Many animals use a circulatory system to distribute nutrients and materials throughout the body in an efficient matter. There are two types of circulatory systems: open and closed. Each system has its advantages and disadvantages. Although the closed system is more advanced and allows for quicker distribution, many invertebrates and other animals are better suited to the simpler open system.
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The open circulatory system is common among small animals such as arthropods. Instead of blood, the fluid that is circulated is called hemolymph, and it is pumped by the heart into a body cavity called a hemocoel, where it sloshes around and bathes the internal organs in nutrients and gases. There is very low blood pressure, so this is only a suitable system for animals with low metabolisms that do not need quick energy or immune defenses, or blood to reach to far extremities.
Larger animals and vertebrates have closed circulatory systems, including humans. The main functions of the circulatory system are gas exchange, hormone and nutrient distribution, and waste elimination. The two major processes of the closed system are pulmonary circulation and systemic circulation. Deoxygenated blood is passed through the lungs to receive oxygen from inhaled air. Next, systemic circulation distributes the newly oxygenated blood throughout the body. As opposed to bathing all tissues and organs with blood, the blood remains in vessels and is transported at high pressures to and from all extremities of the body at a rapid rate.
Open Circulatory System
The open circulatory system is the simpler of the two systems. This system is common among arthropods. The heart pumps blood - or as it is commonly known for open circulatory systems, hemolymph - into an open cavity called a hemocoel. The hemolymph mixes with interstitial fluid and sloshes around the hemocoel, bathing the internal organs and delivering nutrients and in some cases, gases such as oxygen. In some animals, the heart is simply an aorta or other blood vessel, and the hemolymph is pulsed throughout the body by muscle contractions.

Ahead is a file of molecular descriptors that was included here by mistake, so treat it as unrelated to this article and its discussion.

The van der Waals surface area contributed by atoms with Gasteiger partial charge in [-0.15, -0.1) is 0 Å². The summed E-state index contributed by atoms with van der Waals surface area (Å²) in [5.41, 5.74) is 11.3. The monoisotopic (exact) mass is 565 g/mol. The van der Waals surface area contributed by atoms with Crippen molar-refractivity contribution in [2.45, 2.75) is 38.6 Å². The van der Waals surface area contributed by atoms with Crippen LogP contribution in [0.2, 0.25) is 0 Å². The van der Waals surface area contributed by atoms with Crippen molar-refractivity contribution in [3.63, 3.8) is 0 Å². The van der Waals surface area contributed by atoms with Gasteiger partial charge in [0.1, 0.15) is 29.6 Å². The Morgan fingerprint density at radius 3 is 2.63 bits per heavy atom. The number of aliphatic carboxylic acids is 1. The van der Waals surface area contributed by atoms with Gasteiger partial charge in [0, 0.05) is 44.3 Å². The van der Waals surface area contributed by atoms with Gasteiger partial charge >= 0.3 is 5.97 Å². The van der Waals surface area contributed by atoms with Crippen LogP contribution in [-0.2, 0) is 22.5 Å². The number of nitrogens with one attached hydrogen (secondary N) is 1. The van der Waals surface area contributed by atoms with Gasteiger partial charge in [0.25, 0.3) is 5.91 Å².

There are no arteries or major veins to pump the hemolymph, so blood pressure is very low. Organisms with an open circulatory system typically have a relatively high volume of hemolymph and low blood pressure. Examples of animals with open circulatory systems include insects, spiders, prawns and most mollusks.
Closed Circulatory System
Larger and more active animals, including all vertebrates, have a closed circulatory system. This more complex system consists primarily of blood, the heart and a network of blood vessels. The main functions of the circulatory system are gas exchange, hormone and nutrient distribution, and waste elimination.
The two major processes of the system are pulmonary circulation and systemic circulation. In the former process, deoxygenated blood is passed through the lungs for gas exchange, in order to receive oxygen from inhaled air. Next, systemic circulation distributes the newly oxygenated blood throughout the body. The blood picks up carbon dioxide, a metabolism waste product, from cells, and brings it back to the lungs again.
In a closed circulatory system, blood is directed through arteries to veins and to smaller blood vessels throughout the body. As opposed to bathing all tissues and organs with blood, the blood remains in vessels and is transported at high pressures to and from all extremities of the body at a rapid rate.
Advantages of the Open System
The open circulatory system requires less energy for distribution. This system is more suited to animals that have a slower metabolism and a smaller body. Due to the absence of arteries, blood pressure remains low, and oxygen takes longer to reach the body cells. If an organism has a low metabolism, meaning it is generally less active in processes such as locomotion, digestion and respiration, it has need for less oxygen. Since oxygenated blood takes more time to reach the extremities of the body, the open system is only feasible in small animals.
Advantages of the Closed System
The closed system operates with a much higher blood pressure. It is more efficient in that it uses less blood for even higher and faster levels of distribution. Since oxygenated blood may reach the extremities of the body faster than with an open system, organisms with a closed system may have higher metabolisms, allowing them to move, digest and eliminate wastes more rapidly. Due to the efficient distribution of antibodies, immune responses are stronger, helping the body to fight off infection more effectively.
About the Author
Justin Higgins has traveled throughout South America. He writes articles that appear on various websites with a focus on travel and science-related topics. Higgins is a graduate from Ithaca College with a Bachelor of Arts in cultural anthropology.